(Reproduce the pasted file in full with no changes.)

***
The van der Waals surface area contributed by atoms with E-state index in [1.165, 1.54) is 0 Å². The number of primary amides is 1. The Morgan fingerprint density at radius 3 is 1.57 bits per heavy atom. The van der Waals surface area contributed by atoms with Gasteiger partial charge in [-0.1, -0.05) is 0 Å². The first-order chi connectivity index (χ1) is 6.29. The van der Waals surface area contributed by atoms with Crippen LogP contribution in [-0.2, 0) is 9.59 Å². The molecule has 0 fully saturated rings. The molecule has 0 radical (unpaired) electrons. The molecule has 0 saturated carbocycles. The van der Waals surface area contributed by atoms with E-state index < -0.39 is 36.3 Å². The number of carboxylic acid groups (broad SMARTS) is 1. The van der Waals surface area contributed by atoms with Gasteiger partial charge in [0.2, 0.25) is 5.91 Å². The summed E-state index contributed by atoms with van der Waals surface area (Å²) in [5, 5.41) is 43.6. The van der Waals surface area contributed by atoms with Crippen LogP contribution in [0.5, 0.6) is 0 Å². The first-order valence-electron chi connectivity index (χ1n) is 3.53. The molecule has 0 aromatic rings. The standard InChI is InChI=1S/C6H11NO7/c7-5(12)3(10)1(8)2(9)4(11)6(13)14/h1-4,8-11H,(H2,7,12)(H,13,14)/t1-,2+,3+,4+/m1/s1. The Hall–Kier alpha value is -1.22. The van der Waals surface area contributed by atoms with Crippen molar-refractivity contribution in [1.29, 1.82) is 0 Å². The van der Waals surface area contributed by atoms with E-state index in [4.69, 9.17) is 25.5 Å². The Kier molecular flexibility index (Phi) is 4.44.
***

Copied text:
The van der Waals surface area contributed by atoms with E-state index in [1.165, 1.54) is 0 Å². The number of primary amides is 1. The Morgan fingerprint density at radius 3 is 1.57 bits per heavy atom. The van der Waals surface area contributed by atoms with Gasteiger partial charge in [-0.1, -0.05) is 0 Å². The first-order chi connectivity index (χ1) is 6.29. The van der Waals surface area contributed by atoms with Crippen LogP contribution in [-0.2, 0) is 9.59 Å². The molecule has 0 fully saturated rings. The molecule has 0 radical (unpaired) electrons. The molecule has 0 saturated carbocycles. The van der Waals surface area contributed by atoms with E-state index < -0.39 is 36.3 Å². The number of carboxylic acid groups (broad SMARTS) is 1. The van der Waals surface area contributed by atoms with Gasteiger partial charge in [0.2, 0.25) is 5.91 Å². The summed E-state index contributed by atoms with van der Waals surface area (Å²) in [5, 5.41) is 43.6. The van der Waals surface area contributed by atoms with Crippen LogP contribution in [0.5, 0.6) is 0 Å². The first-order valence-electron chi connectivity index (χ1n) is 3.53. The molecule has 0 aromatic rings. The standard InChI is InChI=1S/C6H11NO7/c7-5(12)3(10)1(8)2(9)4(11)6(13)14/h1-4,8-11H,(H2,7,12)(H,13,14)/t1-,2+,3+,4+/m1/s1. The Hall–Kier alpha value is -1.22. The van der Waals surface area contributed by atoms with Crippen molar-refractivity contribution in [1.29, 1.82) is 0 Å². The van der Waals surface area contributed by atoms with E-state index in [4.69, 9.17) is 25.5 Å². The Kier molecular flexibility index (Phi) is 4.44.